It is like saying 'I just drove 4 miles. How many miles west did I go?' The question has meaning if you supply additional information.
In an AC circuit, both the voltage and the current continuously cycle from 0 to + to 0 to - and back again. The current will change at the same frequency as the voltage, but does not need to be perfectly in step with the voltage. However the _real power_ delivered to the load depends upon that portion of the current flowing that is exactly in step with the applied voltage. kVA is the raw product of voltage and current; kW is the real power delivered to the load. kW and kVA are equal if the voltage and current are perfectly in step.
kVA and kW are related by the 'power factor' of the load. kVA = kW/pf
When pf=1.0, then kVA = kW.
pf can never be greater than 1.0 .
Most (but not all) loads have pf > 0.7. So as a reasonable _guess_ you can say 'kVA will certainly be greater than or equal to kW, and probably be less than kW * 1.4 '
Some inductive loads can have pf that approaches 0, so without knowing the load pf, you can never be sure.
If power factor is unknown or cannot be determined, it is common to assume pf=0.8.
So, for your case kw = 4.0 kva = kw/pf = 4.0/0.8 = 5.0
Note, this assumes the circuit your dealing with is predominatly resistive & inductive. For a resistive & inductive circuit the power factor is termed a "lagging" power factor. On the other hand, if the circuit is predominately capacitive, power factor is termed a "leading" power factor.
Hope this sheds some electrons on the situation for you ;-)
If we were using DC, or AC with onlt resistance loads (IE: simple light bulbs), a watt and a volt-amp would be the same thing.
Unfortunately, we don't live in that kind of world. Large motors, lots of motors, variable spped controls, electronics, all sorts of things we use distort the wave form...and can fool our meters into thinking we're using more electricity than we actually are.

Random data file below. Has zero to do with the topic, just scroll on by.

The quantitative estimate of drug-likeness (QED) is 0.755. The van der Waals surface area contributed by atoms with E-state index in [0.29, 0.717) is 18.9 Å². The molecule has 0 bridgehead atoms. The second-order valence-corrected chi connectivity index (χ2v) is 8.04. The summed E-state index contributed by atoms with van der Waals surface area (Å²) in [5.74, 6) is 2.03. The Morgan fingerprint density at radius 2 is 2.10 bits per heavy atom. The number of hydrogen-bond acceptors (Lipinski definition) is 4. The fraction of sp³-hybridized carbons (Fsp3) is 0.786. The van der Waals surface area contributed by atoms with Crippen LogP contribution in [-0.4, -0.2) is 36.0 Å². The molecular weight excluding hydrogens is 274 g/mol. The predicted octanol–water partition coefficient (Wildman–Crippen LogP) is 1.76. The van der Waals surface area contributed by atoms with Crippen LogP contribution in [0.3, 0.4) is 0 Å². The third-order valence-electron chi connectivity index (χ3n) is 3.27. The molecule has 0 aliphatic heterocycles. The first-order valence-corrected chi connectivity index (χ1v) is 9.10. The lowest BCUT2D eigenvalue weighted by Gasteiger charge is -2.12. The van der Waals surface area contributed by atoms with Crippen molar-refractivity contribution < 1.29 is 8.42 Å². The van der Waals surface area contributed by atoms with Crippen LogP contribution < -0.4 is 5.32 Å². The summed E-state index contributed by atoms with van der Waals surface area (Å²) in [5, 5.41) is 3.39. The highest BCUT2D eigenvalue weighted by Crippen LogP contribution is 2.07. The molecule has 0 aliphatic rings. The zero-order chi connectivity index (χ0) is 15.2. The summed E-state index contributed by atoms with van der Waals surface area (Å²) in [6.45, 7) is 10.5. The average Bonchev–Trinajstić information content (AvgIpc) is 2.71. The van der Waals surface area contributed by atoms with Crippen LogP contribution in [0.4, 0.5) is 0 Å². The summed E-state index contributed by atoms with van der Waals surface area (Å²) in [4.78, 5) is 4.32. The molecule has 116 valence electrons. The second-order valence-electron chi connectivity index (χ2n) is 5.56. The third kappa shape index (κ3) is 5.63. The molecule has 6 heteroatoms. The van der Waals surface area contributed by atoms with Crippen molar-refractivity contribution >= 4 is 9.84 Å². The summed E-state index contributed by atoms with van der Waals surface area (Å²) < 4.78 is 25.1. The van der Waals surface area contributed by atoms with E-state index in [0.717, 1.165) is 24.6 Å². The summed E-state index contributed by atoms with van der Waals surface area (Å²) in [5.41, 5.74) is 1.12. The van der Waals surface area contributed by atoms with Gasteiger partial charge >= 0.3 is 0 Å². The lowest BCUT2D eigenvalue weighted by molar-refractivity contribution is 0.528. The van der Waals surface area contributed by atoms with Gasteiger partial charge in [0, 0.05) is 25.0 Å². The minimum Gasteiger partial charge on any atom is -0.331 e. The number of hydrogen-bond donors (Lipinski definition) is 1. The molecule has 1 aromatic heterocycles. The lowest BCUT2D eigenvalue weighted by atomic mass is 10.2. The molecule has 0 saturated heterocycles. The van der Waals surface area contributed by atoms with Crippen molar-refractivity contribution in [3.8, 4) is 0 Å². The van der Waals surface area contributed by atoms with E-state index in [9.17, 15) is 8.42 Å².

For the most part, this difference is of interest only to engineers. Most of us can get by equating one watt to one volt-amp.
Now there's a trick question if there ever was one!
For fluorescent lighting calculations, you use the figure on the ballasts, rather than adding up light bulbs. For traditional ballasts and when using T-12 lamps, yes, volt-amps can be treated as watts. The same applies for any fluorescents on single-phase systems.
However- on some fixtures you will see a sticker warning you about sharing the neutral wire between different circuits. This sticker is a major clue that not only are the ballasts electronic- but that "harmonics" may be an issue. And, since with three phase systems no single leg can completely "cancel out" another, you will want to up-size the neutral, or run separate neutrals.
All fixtures using the narrower T-8 and T-5 lamps use electronic ballasts.
The explanation here as to "why" volt-amps and watts are not the same is that the distorted waveform can fool an amp meter into reading lower than the actual current being used.